Browsing Revolt Library By Tag : boulevard

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Translated from the French by Robert Helms "La Mort du Chien" originally appeared in the monarchist paper Le Galois under the pen name Henry Lys on August 23, 1884, about a year before the author's conversion to anarchism. Although most of Mirbeau's work remains untranslated, he is now regarded by French critics as one of the most important writers of his period, and his 1903 play Business is Business made a triumphant return to the Paris stage in 1995. He is best known to anglophone posterity for his novels The Torture Garden and Diary of a Chambermaid . His master called him Turk. He was thin, yellow, and sad, with a pointed snout, a small build, and short, badly cropped ears that were always bleeding. The tail he wore on his rump looked ... (From : Mid-Atlantic Infoshop.)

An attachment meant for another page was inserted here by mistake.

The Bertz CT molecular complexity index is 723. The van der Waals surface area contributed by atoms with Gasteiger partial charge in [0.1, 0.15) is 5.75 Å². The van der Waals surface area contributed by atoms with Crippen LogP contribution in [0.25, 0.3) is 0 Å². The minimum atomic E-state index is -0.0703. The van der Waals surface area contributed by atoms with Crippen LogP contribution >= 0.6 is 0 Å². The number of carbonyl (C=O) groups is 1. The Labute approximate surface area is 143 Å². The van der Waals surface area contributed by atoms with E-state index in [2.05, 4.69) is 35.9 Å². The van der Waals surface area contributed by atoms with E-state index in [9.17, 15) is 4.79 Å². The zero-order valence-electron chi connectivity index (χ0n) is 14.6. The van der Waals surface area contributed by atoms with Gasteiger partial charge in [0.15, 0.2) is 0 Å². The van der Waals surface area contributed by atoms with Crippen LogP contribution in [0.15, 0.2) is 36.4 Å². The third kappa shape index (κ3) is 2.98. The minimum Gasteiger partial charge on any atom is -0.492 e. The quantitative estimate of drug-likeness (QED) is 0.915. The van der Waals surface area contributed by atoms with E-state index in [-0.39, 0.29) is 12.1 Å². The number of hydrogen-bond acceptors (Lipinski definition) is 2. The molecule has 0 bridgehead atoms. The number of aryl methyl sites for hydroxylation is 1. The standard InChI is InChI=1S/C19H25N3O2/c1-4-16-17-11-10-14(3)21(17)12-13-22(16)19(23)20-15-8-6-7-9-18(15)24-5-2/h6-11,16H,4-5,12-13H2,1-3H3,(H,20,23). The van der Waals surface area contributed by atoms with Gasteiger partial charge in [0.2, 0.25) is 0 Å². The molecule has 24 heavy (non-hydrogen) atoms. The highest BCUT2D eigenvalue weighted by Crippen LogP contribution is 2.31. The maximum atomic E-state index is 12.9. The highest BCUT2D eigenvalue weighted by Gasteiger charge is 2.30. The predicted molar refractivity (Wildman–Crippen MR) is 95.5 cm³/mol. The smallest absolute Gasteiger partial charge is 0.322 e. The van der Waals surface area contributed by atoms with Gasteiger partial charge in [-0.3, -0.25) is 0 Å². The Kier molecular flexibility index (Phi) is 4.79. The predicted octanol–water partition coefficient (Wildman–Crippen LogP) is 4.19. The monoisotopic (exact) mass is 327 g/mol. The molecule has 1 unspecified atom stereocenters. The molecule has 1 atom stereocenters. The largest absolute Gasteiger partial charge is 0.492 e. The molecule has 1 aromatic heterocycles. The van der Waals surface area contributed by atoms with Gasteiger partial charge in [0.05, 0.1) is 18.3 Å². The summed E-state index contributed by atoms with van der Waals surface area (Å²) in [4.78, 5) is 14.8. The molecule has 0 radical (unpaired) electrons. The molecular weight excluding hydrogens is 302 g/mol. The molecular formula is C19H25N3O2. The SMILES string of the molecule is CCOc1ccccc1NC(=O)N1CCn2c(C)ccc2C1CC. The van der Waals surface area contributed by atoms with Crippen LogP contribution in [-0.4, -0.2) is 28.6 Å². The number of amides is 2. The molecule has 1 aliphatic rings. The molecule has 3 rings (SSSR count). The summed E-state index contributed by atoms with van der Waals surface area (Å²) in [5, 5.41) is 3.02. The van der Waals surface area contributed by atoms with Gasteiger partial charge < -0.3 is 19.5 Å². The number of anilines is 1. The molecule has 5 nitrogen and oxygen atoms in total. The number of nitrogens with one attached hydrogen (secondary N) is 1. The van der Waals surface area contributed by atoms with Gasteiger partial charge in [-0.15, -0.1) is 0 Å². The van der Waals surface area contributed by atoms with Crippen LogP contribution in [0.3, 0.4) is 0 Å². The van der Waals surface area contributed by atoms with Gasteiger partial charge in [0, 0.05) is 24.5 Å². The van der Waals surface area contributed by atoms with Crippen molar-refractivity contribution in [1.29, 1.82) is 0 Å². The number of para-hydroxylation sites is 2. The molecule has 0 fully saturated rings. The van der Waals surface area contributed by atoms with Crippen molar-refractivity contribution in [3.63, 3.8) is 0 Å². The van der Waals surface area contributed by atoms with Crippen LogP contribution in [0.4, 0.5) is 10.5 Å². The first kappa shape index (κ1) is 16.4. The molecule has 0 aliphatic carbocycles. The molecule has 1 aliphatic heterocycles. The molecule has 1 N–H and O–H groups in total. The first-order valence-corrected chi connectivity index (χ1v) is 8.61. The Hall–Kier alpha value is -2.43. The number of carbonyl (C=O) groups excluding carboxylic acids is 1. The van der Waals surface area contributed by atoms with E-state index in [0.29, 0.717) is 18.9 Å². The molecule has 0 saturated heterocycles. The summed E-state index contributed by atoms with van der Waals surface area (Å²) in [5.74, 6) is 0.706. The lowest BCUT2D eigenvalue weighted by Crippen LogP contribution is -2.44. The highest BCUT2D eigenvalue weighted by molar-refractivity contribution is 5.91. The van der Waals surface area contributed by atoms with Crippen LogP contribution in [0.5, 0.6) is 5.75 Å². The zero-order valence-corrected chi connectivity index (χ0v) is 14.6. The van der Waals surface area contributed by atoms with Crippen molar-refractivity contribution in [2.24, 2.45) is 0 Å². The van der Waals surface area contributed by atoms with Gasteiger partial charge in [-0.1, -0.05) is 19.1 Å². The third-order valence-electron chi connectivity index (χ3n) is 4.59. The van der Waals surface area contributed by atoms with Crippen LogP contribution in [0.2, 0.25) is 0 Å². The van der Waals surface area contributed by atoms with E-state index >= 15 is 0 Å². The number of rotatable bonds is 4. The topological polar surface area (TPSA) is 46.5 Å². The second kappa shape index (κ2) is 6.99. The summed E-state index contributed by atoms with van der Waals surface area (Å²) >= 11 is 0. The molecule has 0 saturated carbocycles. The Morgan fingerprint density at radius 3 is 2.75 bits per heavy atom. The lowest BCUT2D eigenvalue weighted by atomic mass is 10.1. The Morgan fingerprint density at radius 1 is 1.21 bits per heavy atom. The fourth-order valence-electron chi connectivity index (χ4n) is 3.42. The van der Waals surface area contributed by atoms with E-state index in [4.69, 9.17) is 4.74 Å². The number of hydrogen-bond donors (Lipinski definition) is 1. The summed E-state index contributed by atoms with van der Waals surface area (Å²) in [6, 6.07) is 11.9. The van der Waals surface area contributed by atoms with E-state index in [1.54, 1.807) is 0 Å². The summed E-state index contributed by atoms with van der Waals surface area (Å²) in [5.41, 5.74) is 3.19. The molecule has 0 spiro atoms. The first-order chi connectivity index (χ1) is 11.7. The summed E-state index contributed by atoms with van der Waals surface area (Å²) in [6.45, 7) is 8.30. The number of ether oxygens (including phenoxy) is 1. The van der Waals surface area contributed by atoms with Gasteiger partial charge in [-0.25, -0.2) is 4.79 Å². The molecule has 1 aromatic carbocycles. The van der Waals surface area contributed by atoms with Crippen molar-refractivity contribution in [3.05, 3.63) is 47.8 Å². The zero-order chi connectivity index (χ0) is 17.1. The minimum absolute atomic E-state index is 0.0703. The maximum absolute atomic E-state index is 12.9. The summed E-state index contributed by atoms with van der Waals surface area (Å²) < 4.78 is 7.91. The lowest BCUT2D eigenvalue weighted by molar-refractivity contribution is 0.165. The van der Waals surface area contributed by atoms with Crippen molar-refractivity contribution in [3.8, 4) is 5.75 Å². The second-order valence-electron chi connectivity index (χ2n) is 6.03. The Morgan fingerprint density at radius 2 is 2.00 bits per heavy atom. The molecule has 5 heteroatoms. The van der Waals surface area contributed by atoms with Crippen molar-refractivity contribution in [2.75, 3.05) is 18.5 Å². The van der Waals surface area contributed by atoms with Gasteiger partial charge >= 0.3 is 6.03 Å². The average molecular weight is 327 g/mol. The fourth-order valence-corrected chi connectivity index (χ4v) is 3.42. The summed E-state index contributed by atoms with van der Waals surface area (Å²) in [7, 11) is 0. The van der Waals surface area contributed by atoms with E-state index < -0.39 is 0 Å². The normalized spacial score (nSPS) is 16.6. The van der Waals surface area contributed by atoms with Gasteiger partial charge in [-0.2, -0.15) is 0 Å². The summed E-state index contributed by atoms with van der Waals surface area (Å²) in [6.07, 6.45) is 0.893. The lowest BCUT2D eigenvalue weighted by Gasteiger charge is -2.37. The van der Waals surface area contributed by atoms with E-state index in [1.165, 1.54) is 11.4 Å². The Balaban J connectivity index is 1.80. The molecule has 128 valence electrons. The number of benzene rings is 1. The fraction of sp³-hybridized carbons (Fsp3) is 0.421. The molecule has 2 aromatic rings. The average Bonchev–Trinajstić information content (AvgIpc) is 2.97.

IX. On his way to the bastion, Kalugin met numerous wounded men; but, knowing from experience that such a spectacle has a bad effect on the spirits of a man on the verge of an action, he not only did not pause to interrogate them, but, on the contrary, he tried not to pay any heed to them. At the foot of the hill he encountered an orderly, who was galloping from the bastion at full speed. Zobkin! Zobkin! Stop a minute! Well, what is it? Where are you from? From the lodgments. Well, how are things there! Hot? Ah, frightfully! And the orderly galloped on. In fact, although there was not much firing from the rifles, the cannonade had begun with fresh vigor and greater heat than ever. Ah, that's bad! thought Kalugin, experiencing[Pg 79] a rather unpleasant sensation, and there came to him also a presentiment, tha...

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